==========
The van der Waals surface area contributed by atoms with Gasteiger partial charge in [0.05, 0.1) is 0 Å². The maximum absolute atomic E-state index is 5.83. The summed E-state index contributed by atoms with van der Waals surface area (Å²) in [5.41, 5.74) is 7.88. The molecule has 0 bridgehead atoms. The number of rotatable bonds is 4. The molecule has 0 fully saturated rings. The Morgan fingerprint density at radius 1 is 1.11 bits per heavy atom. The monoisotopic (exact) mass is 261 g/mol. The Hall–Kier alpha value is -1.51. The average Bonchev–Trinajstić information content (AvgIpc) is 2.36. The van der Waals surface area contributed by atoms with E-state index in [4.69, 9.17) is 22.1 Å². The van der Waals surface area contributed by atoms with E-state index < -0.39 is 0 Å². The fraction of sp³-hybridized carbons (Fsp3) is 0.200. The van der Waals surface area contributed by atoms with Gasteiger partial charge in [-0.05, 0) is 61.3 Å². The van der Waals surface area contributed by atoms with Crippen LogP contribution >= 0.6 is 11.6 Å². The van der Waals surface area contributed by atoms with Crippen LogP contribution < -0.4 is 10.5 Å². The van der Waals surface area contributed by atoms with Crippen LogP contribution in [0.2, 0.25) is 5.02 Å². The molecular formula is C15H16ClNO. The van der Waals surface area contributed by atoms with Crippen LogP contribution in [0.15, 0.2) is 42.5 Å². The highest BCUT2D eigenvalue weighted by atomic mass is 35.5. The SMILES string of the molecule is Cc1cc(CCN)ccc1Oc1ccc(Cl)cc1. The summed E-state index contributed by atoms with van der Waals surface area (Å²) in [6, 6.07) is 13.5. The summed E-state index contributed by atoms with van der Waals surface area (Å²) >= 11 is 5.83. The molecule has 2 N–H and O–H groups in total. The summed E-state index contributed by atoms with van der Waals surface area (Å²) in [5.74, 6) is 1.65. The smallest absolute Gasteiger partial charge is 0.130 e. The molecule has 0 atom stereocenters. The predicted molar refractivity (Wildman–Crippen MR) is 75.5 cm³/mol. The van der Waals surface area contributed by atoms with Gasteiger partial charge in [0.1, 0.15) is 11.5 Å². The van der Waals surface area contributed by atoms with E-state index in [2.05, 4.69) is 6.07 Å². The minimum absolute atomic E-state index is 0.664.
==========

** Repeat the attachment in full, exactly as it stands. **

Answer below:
The van der Waals surface area contributed by atoms with Gasteiger partial charge in [0.05, 0.1) is 0 Å². The maximum absolute atomic E-state index is 5.83. The summed E-state index contributed by atoms with van der Waals surface area (Å²) in [5.41, 5.74) is 7.88. The molecule has 0 bridgehead atoms. The number of rotatable bonds is 4. The molecule has 0 fully saturated rings. The Morgan fingerprint density at radius 1 is 1.11 bits per heavy atom. The monoisotopic (exact) mass is 261 g/mol. The Hall–Kier alpha value is -1.51. The average Bonchev–Trinajstić information content (AvgIpc) is 2.36. The van der Waals surface area contributed by atoms with E-state index in [4.69, 9.17) is 22.1 Å². The van der Waals surface area contributed by atoms with E-state index < -0.39 is 0 Å². The fraction of sp³-hybridized carbons (Fsp3) is 0.200. The van der Waals surface area contributed by atoms with Gasteiger partial charge in [-0.05, 0) is 61.3 Å². The van der Waals surface area contributed by atoms with Crippen LogP contribution >= 0.6 is 11.6 Å². The van der Waals surface area contributed by atoms with Crippen LogP contribution < -0.4 is 10.5 Å². The van der Waals surface area contributed by atoms with Crippen LogP contribution in [0.2, 0.25) is 5.02 Å². The molecular formula is C15H16ClNO. The van der Waals surface area contributed by atoms with Crippen LogP contribution in [0.15, 0.2) is 42.5 Å². The highest BCUT2D eigenvalue weighted by atomic mass is 35.5. The SMILES string of the molecule is Cc1cc(CCN)ccc1Oc1ccc(Cl)cc1. The summed E-state index contributed by atoms with van der Waals surface area (Å²) in [6, 6.07) is 13.5. The summed E-state index contributed by atoms with van der Waals surface area (Å²) >= 11 is 5.83. The molecule has 2 N–H and O–H groups in total. The summed E-state index contributed by atoms with van der Waals surface area (Å²) in [5.74, 6) is 1.65. The smallest absolute Gasteiger partial charge is 0.130 e. The molecule has 0 atom stereocenters. The predicted molar refractivity (Wildman–Crippen MR) is 75.5 cm³/mol. The van der Waals surface area contributed by atoms with Gasteiger partial charge in [0.1, 0.15) is 11.5 Å². The van der Waals surface area contributed by atoms with E-state index in [2.05, 4.69) is 6.07 Å². The minimum absolute atomic E-state index is 0.664.